CIOs are seldom the heroes of the story in manufacturing. I want to change that by giving them superpowers to help operations teams improve productivity through better use of manufacturing data.
Over almost twenty years, I have been privileged to serve in Information Technology (IT) leadership positions in a wide variety of manufacturing industries. Across wire and cable, construction equipment, chemicals, and discrete manufacturing, I watched Industry 3.0 and then Industry 4.0 emerge and become buzz words (albeit with tremendous substance – see the great work the WEF is doing on this topic). As a CIO working closely with operations teams, I understood how Industry 4.0 could deploy sensors, connections, and data infrastructure to collect useful data and push it up to the cloud, or into analytics platforms.
Turning Mountains of Manufacturing Data Into Real Outcomes
But in my mind, a big question always remained. How could we use these mountains of data to improve productivity and become more competitive? How can we contextualize the vast volumes of data pouring out of all types of manufacturing equipment and data systems? It’s one thing to collect data from all the operational systems of a plant – PLC, QMS, MES, ERP. It’s entirely another thing to turn that data into real value and outcomes like better quality, productivity, sustainability, or a higher OEE. The sheer diversity of these data streams means that any project to transform this data into business impact and actionable insights requires deep industry experience and superior data science skills. This is why, for most companies, a low single-digit OEE improvement is considered a big deal.
I had learned the hard way why it’s difficult to get value from manufacturing data. In one of my previous roles, we built a limited manufacturing analytics solution as a pilot. We quickly realized it was too challenging for a single company to build, manage, maintain, and scale such a solution to produce tangible values with limited knowledge and experience in data engineering, architecture, and modeling. Further, we lacked expertise in the diverse ways of analyzing data in the manufacturing context. This problem equally applies to Information Technology and Manufacturing Technology.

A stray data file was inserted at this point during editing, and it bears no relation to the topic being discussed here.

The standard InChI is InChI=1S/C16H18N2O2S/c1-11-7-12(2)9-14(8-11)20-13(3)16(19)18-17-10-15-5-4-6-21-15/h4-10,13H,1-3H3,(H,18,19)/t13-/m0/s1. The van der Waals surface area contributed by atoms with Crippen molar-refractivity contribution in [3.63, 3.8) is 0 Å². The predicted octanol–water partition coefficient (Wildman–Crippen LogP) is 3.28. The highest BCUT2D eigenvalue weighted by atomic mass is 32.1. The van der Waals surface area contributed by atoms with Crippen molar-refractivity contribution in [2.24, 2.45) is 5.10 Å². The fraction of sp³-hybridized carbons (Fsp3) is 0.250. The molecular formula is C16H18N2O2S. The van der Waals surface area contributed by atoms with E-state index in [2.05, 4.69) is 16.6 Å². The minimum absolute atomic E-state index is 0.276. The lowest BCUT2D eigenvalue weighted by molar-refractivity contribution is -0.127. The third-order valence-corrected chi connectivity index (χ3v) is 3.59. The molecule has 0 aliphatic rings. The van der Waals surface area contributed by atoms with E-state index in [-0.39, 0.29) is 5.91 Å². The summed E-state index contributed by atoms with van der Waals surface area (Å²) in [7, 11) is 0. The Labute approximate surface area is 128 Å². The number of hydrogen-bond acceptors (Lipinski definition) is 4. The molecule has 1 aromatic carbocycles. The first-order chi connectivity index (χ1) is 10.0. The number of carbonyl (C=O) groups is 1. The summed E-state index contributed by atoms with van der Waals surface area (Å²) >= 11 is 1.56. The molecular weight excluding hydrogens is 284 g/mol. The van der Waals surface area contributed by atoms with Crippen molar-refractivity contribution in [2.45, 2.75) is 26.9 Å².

In my last job as a VP – IT, I helped my company deploy Sight Machine. It was a remarkable 14 weeks from the start date to “go-live.” I was skeptical that Sight Machine would hit that deadline, but they did. When we first started seeing analytics deliverables through the Sight Machine analysis platform, I immediately recognized that this was a platform that finally answered the question of “How can we create value using manufacturing data?”
Building In-House Data Science Competency Is Challenging
Most mid-market IT organizations struggle to build manufacturing data expertise with data engineers, data architects or data scientists, and robust implementation processes. I have learned with my experience that it is equally important to connect the data dots and quickly build useful data models and analytics that operations and plant teams could see and easily use to improve their performance.
As a CIO, my goal has always been to put the right analyzed information in the right people’s hands at the right time. This endeavor requires substantial and sustained investment in both IT and Operations Technology. IT budgets in industrial manufacturing industries have historically been less than 2% of annual revenue. This budget level is below those in other industries like banking, pharmaceuticals, and consumer packaged goods.
Such a low budget does not provide enough funding for sustained changes and digital transformations that require advanced skills, knowledge, and proven technologies. The most effective way to justify investments for digital transformation to a CEO or CFO is if you “self-fund” the project through new value creation and cost savings by improving the effectiveness of the manufacturing operations like quality, availability, and productivity. The payback period should be as short as possible. This is happening right now in manufacturing and its where Sight Machine really performs.
Every Manufacturer Can Use Their Data to Boost Productivity
In my new role, I am looking forward to partnering with other CIOs (and their operational partners) to structure and enable their digital transformations. Every manufacturer should be able to answer the question, “How can we use manufacturing data?”. The answer to that question continues to expand. Production teams and also finance, procurement, quality, and workforce training teams can use manufacturing data – once it’s made simple to use, analyze, and visualize. That makes CIOs and manufacturing leadership heroes, which is the best part of my job.